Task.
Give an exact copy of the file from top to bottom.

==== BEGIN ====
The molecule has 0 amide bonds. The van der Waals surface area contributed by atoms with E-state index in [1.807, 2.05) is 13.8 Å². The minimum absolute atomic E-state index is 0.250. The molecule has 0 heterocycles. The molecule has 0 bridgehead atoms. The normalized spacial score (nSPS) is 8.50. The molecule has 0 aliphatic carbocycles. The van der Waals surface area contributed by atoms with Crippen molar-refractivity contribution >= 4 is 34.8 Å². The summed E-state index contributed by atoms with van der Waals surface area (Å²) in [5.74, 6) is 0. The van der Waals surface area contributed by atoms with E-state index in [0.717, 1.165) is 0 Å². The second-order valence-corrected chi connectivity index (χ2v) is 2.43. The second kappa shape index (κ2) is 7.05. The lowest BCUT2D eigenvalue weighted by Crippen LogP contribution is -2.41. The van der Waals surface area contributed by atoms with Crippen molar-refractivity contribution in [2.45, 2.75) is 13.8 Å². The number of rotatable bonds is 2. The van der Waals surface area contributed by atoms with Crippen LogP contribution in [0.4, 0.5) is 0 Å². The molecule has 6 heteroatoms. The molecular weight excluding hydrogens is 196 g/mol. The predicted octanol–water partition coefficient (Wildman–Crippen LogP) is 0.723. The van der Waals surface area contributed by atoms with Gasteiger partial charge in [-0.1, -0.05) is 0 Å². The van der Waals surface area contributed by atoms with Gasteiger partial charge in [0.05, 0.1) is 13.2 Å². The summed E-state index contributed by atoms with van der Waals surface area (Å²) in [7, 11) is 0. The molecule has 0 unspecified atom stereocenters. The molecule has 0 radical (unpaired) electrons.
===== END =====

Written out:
The molecule has 0 amide bonds. The van der Waals surface area contributed by atoms with E-state index in [1.807, 2.05) is 13.8 Å². The minimum absolute atomic E-state index is 0.250. The molecule has 0 heterocycles. The molecule has 0 bridgehead atoms. The normalized spacial score (nSPS) is 8.50. The molecule has 0 aliphatic carbocycles. The van der Waals surface area contributed by atoms with Crippen molar-refractivity contribution >= 4 is 34.8 Å². The summed E-state index contributed by atoms with van der Waals surface area (Å²) in [5.74, 6) is 0. The van der Waals surface area contributed by atoms with E-state index in [0.717, 1.165) is 0 Å². The second-order valence-corrected chi connectivity index (χ2v) is 2.43. The second kappa shape index (κ2) is 7.05. The lowest BCUT2D eigenvalue weighted by Crippen LogP contribution is -2.41. The van der Waals surface area contributed by atoms with Crippen molar-refractivity contribution in [2.45, 2.75) is 13.8 Å². The number of rotatable bonds is 2. The van der Waals surface area contributed by atoms with Crippen LogP contribution in [0.4, 0.5) is 0 Å². The molecule has 6 heteroatoms. The molecular weight excluding hydrogens is 196 g/mol. The predicted octanol–water partition coefficient (Wildman–Crippen LogP) is 0.723. The van der Waals surface area contributed by atoms with Gasteiger partial charge in [-0.1, -0.05) is 0 Å². The van der Waals surface area contributed by atoms with Gasteiger partial charge in [0.05, 0.1) is 13.2 Å². The summed E-state index contributed by atoms with van der Waals surface area (Å²) in [7, 11) is 0. The molecule has 0 unspecified atom stereocenters. The molecule has 0 radical (unpaired) electrons.